Academy trusts will be required to complete an annual finance check-up as part of the government’s push to level up accountability across all school types.
The self-assessment tool helps trusts check the strength of their financial and resource management systems. The move to make it mandatory, at the end of this academic year, will ensure “there is no area in which we are requiring a weaker accountability of academies than of maintained schools”, the government said.
The announcement was made as part of the launch of the Department for Education’s consultation on accountability in maintained schools, and comes after a stinging critique on the self-evaluation of academy trusts from Ofsted earlier this week.
Maintained schools must annually complete the schools financial value standard, comprising of 29 questions on resource management, finances and governance, to help give assurances to local authorities that they have secure financial management in place.
From next year, it will also include a dashboard to allow schools compare themselves with other schools on a range of measures.
A similar tool was launched for academy trusts in September, but was not made mandatory. Last August, the DfE’s school resource management strategy said the government would “consider in time” whether the tool should be a requirement for academy trusts “so that all schools are holding themselves to the same standards”.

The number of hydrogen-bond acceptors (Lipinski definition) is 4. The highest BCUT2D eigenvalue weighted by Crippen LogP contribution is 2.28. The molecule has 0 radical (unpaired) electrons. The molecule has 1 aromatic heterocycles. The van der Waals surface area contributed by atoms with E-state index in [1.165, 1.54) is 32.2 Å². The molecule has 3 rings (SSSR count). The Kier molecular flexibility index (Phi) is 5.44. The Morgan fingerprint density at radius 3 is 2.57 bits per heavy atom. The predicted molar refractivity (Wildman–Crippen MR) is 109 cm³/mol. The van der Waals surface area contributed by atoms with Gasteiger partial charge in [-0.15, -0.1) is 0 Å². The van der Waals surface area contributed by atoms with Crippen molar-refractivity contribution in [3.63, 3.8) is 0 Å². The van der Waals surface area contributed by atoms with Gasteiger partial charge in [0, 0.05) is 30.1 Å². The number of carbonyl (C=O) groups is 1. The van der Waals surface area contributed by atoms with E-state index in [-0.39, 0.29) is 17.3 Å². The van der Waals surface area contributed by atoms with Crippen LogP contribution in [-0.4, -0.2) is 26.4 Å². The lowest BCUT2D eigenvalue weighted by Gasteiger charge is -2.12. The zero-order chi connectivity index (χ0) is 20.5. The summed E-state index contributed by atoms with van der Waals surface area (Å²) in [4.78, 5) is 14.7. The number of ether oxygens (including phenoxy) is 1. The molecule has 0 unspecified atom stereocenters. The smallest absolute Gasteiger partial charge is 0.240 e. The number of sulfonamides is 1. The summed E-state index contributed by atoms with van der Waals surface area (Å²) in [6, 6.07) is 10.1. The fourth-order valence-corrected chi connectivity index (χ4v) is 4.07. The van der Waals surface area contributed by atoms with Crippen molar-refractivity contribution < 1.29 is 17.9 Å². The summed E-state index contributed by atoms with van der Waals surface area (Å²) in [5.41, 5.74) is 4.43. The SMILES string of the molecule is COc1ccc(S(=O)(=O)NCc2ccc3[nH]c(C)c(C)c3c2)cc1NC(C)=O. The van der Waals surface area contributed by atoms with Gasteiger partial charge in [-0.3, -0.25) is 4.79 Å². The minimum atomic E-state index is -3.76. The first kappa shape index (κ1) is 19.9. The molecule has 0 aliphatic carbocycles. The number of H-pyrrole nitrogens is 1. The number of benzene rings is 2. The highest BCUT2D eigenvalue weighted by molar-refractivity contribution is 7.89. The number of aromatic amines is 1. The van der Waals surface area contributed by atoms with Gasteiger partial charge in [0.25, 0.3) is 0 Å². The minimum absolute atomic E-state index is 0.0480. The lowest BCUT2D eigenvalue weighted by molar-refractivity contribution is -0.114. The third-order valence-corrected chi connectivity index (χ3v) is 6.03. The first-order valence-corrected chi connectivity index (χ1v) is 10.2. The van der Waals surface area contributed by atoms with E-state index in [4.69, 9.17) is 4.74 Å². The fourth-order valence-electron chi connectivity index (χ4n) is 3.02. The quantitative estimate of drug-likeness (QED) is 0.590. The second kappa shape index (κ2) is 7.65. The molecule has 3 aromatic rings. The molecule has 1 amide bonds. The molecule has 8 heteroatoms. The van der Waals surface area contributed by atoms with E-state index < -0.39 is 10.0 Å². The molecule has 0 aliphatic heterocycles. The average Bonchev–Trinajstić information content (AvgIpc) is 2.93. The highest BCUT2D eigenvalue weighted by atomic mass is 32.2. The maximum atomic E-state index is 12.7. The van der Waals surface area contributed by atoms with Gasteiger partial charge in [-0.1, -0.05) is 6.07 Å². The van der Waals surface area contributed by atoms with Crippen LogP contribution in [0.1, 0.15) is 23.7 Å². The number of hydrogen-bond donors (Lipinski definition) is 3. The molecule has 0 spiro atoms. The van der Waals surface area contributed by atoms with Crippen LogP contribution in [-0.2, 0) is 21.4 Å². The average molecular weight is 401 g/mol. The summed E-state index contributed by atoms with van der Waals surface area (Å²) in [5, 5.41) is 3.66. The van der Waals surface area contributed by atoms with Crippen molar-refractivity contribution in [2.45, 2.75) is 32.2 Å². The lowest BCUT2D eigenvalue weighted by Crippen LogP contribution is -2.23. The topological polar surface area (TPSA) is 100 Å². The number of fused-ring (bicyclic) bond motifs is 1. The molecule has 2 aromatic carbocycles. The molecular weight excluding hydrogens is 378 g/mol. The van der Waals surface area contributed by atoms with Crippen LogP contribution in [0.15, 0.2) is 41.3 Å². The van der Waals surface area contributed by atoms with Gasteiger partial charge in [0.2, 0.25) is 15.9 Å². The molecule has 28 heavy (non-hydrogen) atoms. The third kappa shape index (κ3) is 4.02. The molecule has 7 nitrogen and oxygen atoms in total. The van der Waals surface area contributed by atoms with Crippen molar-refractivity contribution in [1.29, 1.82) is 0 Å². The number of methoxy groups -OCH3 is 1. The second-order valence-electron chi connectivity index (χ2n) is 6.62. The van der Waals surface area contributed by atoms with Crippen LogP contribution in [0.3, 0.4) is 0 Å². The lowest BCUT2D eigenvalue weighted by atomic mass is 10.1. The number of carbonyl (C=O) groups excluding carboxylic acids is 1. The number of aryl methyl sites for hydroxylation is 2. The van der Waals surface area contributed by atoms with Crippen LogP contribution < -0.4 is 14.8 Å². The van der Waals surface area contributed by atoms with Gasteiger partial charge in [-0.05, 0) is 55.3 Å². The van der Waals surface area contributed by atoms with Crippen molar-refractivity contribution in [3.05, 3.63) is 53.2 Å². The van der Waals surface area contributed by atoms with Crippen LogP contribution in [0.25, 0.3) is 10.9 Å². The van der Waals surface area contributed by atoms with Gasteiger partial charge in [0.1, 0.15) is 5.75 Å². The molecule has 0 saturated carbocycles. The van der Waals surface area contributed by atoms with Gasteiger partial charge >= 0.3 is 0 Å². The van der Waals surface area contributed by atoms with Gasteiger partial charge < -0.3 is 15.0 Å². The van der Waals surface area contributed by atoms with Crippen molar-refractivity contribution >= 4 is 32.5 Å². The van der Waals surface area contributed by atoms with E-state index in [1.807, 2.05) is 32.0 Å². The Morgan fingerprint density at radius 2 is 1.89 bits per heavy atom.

In an investigation into the benefits, challenges and functions of academy trusts, published on Monday, Ofsted criticised “weak” self-assessment at trusts which it said are “limited” in assessing their own performance.
In a commentary accompanying the report, chief inspector Amanda Spielman said if the DfE will not allow it to inspect academy trusts then it should publish a framework that trusts can use to self-assess their performance, with a particular focus on their impact on education.
The self-assessment tool asks trusts to answer a series of questions on governance, budget setting, the trust’s financial strategy, staffing, value for money and protecting public money.
According to the DfE website, it can help assure trusts they are meeting the right standards, as well as identify areas for change to ensure resources are used to support teaching.